How Much Exercise A Woman Really Needs

Women who can exercise near the highest levels for their age group can slash their risk of premature death in half, according to a landmark study in today's New England Journal of Medicine (see link below). Until now, the only guidelines available were based on men and it wasn't certain if the same numbers also applied to women. Because more women are being included in medical research, however, gender differences in health issues are emerging.

After reviewing the results of more than 5,700 cardiovascular stress tests performed by women over age 35 with no symptoms or history of heart trouble, researchers determined their watermark for exercise was slightly lower than for men. And those differences between the sexes become greater as women age. The average 50-year-old women, based on the speed and grade of the treadmill, needs to reach 8.2 metabolic equivalents (METs) while the exercise capacity for a man of similar age should be 9.2 METs.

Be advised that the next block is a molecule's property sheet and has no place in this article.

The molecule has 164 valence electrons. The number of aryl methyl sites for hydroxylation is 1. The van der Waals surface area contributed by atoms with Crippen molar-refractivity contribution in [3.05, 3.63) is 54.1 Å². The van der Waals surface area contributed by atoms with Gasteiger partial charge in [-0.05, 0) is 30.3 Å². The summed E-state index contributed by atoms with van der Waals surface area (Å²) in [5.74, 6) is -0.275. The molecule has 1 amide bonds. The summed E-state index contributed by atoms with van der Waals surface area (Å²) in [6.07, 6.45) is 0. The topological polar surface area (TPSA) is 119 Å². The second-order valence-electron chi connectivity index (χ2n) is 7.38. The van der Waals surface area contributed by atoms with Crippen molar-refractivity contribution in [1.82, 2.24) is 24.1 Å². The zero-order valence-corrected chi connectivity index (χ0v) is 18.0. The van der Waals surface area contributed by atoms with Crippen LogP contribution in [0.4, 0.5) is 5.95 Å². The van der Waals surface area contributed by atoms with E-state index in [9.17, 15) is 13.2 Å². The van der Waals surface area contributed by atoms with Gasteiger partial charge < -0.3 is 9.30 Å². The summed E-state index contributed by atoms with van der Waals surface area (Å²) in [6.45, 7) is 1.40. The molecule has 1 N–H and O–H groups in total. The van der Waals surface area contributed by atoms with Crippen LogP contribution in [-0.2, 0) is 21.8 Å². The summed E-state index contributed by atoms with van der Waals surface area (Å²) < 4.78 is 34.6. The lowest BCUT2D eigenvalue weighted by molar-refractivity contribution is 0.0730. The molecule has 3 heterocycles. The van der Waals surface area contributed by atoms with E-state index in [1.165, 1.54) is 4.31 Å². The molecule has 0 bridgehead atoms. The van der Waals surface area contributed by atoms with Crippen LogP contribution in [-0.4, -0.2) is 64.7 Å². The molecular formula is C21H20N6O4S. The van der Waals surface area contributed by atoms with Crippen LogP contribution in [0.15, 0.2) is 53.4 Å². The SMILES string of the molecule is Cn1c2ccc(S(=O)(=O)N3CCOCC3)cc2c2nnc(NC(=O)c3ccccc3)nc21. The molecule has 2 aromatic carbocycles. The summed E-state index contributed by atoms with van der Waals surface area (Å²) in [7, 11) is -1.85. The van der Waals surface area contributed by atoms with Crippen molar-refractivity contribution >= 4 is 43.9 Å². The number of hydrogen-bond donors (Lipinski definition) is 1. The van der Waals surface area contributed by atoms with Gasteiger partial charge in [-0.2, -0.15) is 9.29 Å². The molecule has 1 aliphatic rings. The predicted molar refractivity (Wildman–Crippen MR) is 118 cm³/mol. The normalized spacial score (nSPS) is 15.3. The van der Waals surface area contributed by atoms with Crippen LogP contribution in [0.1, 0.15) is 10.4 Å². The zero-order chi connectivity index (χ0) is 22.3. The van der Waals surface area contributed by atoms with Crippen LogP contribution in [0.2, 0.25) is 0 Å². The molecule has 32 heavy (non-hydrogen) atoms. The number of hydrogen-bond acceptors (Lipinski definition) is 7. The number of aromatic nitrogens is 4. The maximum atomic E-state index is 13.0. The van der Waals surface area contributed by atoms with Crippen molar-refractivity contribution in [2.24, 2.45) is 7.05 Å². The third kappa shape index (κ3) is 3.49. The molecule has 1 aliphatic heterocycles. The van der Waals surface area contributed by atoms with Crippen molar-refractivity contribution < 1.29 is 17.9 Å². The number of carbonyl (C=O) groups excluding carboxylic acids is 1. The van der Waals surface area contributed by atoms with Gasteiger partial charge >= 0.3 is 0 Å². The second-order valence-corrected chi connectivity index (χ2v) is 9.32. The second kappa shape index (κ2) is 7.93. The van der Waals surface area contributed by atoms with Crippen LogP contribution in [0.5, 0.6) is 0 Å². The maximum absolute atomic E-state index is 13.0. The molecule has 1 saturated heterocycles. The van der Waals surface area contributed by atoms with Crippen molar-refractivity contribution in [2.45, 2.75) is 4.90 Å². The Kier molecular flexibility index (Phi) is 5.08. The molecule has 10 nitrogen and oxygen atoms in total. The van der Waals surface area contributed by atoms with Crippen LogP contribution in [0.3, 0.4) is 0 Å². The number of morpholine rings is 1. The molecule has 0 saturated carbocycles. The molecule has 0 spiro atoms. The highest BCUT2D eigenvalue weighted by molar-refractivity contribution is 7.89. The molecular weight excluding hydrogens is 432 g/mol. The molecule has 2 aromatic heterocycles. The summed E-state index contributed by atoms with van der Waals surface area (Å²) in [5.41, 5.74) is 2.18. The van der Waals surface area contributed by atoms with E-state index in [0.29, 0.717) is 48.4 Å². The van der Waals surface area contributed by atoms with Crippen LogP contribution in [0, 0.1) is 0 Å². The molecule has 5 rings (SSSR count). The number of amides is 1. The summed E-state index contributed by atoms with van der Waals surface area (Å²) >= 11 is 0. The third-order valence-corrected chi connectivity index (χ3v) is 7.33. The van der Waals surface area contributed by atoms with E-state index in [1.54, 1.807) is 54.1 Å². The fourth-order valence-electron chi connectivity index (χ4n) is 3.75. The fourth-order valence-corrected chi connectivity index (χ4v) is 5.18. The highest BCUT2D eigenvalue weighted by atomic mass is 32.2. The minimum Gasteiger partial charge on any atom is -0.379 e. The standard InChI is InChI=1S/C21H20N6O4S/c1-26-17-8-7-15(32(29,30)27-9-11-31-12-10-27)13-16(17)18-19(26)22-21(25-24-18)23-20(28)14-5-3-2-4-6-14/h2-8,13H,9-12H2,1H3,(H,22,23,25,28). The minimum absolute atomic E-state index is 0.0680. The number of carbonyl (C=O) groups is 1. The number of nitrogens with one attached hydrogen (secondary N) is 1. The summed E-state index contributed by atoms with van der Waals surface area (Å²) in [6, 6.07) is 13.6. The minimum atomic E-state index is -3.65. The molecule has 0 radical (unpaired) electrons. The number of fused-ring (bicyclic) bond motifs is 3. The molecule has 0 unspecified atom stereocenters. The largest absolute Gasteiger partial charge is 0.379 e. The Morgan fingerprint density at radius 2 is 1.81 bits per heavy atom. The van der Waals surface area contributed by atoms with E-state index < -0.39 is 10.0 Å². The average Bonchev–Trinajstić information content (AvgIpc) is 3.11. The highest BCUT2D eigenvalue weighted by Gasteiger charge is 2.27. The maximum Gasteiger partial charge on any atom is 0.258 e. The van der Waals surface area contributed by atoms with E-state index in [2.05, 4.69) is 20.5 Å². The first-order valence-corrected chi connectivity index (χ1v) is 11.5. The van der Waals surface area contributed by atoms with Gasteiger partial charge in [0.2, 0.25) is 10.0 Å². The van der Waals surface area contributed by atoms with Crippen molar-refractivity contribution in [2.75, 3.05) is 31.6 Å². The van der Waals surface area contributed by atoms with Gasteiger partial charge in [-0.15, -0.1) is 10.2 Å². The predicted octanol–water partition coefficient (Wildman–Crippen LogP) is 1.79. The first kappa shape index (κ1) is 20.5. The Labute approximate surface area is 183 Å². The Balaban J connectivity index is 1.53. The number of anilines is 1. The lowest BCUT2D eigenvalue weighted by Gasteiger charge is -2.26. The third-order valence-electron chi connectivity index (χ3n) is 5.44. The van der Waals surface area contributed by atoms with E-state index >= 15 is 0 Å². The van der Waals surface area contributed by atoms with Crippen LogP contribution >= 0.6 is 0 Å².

Researchers also used this fitness measurement to predict the survival rate of some 4,500 women with heart problems over five years. In both groups, women who achieved less than 85 percent of their optimal MET score doubled their odds of death.

No big surprise about these results, considering a study I posted earlier this spring found women who exercised from four to seven hours a week cut their chances of sudden cardiac arrest in half and reduce their risk of breast cancer.

That's why, if you want to become healthy, it's important to view exercise as a drug that needs to be precisely prescribed to achieve maximum benefits. If you need some direction to get started, I urge you to review my beginner's exercise page that includes links to other pages and a free table you can download to keep track of your progress.

New England Journal of Medicine, Vol. 353, No. 5, August 4, 2005: 468-475

MSNBC August 3, 2005

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